Oration of Cassius Marcellus Clay – 1891

Excerpt from The Oration of Cassius Marcellus Clay – Before the Maumee Valley Historical and Monumental Association, of Toledo, Ohio, at Put-In-Bay Island, Lake Erie on 10th September 1891 – The Anniversary of the Capture of the British Fleet by Oliver Hazard Perry.

Oration of Cassius Marcellus Clay

MR. PRESIDENT, LADIES, AND GENTLEMEN:

The birth, maturity, and death of nations are the basis of history, and Pope well says, “The noblest study of mankind is man.”  The Almighty God has given to man the head of creation no higher quality than courage, held in common with the beasts that, by physical impulse, attack and defend to the death, but in addition thereto that moral courage which is not shared by the lower animals, which is ready to meet death in aid of good to mankind.  Not those who have died to destroy but to save nations are to be honored; and yet more worthy of immortality is he who not only saves a nation’s life, but its liberties.  There is no doubt evolution in nature is eternal advance to a higher plane of perfection.  As the dying vegetation fertilizes the soil for a superior growth, so the death of nations gives the material for higher civilization.  Thus the liberties of nations rise in new vestments of glory from age to age.

In [1776] England was the most advanced of all the ages in constitutional liberty, but when we went to war “for no taxation without representation,” and created a new nation, we reached a higher plane in the advance of civilization.

Thomas Jefferson was more than the author of our Declaration of Independence in 1776; he more than any American laid down the basis of our popular liberty.  On this day, standing on ground consecrated by him to freedom from chattel slavery forever, his name should be first mentioned among our moral heroes.  The grand result of an independent nation was not only equal taxation, but equality of property and religion by the abolition of primogeniture and the church-and-state theory of Great Britain, which principles have for the first time in history been practically made the bed-rock by Kentucky on August 3,1891, of her new constitution, by a majority of 139,415.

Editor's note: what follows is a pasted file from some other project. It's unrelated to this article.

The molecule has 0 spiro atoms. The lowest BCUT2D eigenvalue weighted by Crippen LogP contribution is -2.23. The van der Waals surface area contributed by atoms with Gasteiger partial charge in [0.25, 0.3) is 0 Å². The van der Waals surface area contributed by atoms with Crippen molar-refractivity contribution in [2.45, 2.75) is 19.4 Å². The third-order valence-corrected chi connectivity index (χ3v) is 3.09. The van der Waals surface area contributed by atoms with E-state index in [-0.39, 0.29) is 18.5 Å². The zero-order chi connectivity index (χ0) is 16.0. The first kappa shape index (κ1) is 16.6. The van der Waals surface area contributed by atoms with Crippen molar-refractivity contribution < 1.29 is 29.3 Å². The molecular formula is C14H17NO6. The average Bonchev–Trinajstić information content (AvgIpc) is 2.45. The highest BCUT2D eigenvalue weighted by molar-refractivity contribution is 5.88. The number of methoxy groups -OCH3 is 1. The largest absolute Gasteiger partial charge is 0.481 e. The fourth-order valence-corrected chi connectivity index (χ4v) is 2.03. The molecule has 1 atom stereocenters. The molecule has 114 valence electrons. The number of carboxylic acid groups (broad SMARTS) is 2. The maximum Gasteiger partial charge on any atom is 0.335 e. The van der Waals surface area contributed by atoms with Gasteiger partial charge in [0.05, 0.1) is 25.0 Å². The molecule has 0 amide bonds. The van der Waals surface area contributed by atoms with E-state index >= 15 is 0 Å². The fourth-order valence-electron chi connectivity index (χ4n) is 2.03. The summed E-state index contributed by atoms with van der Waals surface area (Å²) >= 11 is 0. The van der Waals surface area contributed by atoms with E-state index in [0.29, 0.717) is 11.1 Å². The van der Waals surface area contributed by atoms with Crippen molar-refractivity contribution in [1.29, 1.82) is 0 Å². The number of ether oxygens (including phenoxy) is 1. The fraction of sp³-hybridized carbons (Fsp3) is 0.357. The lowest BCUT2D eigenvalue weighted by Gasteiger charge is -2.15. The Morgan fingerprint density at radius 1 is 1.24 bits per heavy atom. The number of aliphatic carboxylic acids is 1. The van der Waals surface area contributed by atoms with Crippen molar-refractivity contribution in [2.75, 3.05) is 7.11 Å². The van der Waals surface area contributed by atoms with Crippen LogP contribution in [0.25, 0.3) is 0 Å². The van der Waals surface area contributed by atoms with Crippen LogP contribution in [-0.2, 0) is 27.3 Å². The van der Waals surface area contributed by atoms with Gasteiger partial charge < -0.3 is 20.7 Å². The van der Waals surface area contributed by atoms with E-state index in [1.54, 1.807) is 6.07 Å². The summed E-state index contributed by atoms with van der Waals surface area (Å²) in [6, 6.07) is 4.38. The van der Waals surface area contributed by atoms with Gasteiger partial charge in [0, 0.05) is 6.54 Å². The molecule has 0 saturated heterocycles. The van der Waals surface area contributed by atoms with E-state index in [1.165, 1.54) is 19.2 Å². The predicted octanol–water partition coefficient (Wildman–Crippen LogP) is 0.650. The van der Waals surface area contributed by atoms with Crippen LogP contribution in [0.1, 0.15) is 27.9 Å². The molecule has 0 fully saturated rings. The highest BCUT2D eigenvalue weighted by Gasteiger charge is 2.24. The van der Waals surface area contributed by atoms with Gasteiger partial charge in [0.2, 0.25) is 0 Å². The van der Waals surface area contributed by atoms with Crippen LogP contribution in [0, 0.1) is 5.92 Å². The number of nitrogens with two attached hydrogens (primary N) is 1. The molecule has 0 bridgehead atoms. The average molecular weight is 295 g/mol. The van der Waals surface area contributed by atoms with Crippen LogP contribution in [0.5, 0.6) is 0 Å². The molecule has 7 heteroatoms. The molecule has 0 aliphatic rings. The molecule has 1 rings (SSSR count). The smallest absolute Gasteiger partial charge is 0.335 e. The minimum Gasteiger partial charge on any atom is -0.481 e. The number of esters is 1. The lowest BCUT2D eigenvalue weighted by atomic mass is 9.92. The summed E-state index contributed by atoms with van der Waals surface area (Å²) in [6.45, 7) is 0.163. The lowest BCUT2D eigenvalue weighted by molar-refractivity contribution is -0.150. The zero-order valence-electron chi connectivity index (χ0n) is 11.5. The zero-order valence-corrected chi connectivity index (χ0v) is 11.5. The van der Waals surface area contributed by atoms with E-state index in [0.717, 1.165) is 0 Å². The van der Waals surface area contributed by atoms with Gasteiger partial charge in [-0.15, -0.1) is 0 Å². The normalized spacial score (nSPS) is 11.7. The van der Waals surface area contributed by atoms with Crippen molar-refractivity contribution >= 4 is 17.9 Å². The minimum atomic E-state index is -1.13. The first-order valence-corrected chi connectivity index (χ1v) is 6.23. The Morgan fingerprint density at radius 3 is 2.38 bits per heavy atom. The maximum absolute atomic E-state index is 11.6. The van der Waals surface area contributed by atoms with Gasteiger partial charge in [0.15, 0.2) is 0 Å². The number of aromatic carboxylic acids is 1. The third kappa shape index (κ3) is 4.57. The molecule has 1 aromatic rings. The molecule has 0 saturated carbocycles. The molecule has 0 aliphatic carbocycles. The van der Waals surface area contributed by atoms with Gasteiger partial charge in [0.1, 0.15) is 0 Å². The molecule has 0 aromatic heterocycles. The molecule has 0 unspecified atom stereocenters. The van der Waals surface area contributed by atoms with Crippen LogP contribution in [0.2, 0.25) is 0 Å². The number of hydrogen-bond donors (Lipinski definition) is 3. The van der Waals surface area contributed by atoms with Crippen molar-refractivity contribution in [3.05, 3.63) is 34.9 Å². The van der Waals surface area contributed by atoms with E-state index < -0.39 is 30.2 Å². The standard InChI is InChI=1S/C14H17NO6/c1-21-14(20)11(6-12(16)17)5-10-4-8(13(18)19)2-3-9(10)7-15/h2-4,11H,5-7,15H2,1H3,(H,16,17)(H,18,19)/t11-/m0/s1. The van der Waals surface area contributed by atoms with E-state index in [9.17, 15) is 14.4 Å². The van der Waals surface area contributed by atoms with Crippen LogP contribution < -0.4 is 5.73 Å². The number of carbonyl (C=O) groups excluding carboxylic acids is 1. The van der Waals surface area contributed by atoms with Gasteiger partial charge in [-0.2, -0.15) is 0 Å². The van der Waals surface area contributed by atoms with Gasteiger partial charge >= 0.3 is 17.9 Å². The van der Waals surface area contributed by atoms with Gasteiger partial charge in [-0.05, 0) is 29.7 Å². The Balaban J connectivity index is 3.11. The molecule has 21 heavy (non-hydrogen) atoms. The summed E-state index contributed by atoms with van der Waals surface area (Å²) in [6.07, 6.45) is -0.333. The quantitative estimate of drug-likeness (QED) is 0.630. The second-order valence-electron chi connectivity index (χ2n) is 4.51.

England, with Lord Chatham (William Pitt) and a few of her greatest and noblest intellects in favor of our independence, made peace on December 27, 1783.  But she submitted with ill grace to fate.  She claimed the right of inalienable allegiance, and stopped our vessels on the high seas, and took her once subjects, though now naturalized citizens of the United States, against our protest.   They took not only once British subjects, but native-born Americans, and held them in naval service or in bonds and imprisonment.  The war continuing between France and herself, she declared all the French coast on the Atlantic to be in a state of blockade, which, being unable to enforce, was contrary to the laws of nations.  Napoleon retaliated, and declared November 3, 1806 – known as the Berlin decree – all England and the British Islands blockaded.  Finally England decreed that all vessels trading with France should touch the English coast and get a permit, or be confiscated if caught on the seas. These intolerable usurpations at length drove the United States, under the leadership of Henry Clay, to declare war with England, June 12, 1812, James Madison being President.

Excerpt from The Oration of Cassius Marcellus Clay – 1891

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Further Reading and External Links

Cassius Marcellus Clay on Wikipedia

Cassius Marcellus Clay on the American History Blog